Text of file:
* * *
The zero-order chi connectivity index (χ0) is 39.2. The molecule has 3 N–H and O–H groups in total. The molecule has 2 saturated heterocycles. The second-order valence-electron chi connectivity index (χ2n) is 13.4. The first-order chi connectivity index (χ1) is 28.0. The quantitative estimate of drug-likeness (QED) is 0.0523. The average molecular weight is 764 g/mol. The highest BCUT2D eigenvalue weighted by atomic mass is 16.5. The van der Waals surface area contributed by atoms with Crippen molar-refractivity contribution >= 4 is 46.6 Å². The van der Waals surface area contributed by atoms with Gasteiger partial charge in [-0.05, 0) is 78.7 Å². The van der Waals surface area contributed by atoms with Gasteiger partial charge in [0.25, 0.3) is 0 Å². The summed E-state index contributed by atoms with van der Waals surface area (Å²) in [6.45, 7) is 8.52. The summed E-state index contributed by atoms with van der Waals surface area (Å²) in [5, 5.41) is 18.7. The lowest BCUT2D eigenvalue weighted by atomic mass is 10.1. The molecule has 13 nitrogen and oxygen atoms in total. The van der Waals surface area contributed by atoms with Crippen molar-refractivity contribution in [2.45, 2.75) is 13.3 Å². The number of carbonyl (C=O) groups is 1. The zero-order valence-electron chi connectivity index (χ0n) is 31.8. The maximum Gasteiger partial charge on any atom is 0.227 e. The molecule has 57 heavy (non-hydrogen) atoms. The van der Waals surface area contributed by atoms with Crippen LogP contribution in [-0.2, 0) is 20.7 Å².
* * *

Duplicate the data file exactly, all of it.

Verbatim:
The zero-order chi connectivity index (χ0) is 39.2. The molecule has 3 N–H and O–H groups in total. The molecule has 2 saturated heterocycles. The second-order valence-electron chi connectivity index (χ2n) is 13.4. The first-order chi connectivity index (χ1) is 28.0. The quantitative estimate of drug-likeness (QED) is 0.0523. The average molecular weight is 764 g/mol. The highest BCUT2D eigenvalue weighted by atomic mass is 16.5. The van der Waals surface area contributed by atoms with Crippen molar-refractivity contribution >= 4 is 46.6 Å². The van der Waals surface area contributed by atoms with Gasteiger partial charge in [-0.05, 0) is 78.7 Å². The van der Waals surface area contributed by atoms with Gasteiger partial charge in [0.25, 0.3) is 0 Å². The summed E-state index contributed by atoms with van der Waals surface area (Å²) in [6.45, 7) is 8.52. The summed E-state index contributed by atoms with van der Waals surface area (Å²) in [5, 5.41) is 18.7. The lowest BCUT2D eigenvalue weighted by atomic mass is 10.1. The molecule has 13 nitrogen and oxygen atoms in total. The van der Waals surface area contributed by atoms with Crippen molar-refractivity contribution in [2.45, 2.75) is 13.3 Å². The number of carbonyl (C=O) groups is 1. The zero-order valence-electron chi connectivity index (χ0n) is 31.8. The maximum Gasteiger partial charge on any atom is 0.227 e. The molecule has 57 heavy (non-hydrogen) atoms. The van der Waals surface area contributed by atoms with Crippen LogP contribution in [-0.2, 0) is 20.7 Å².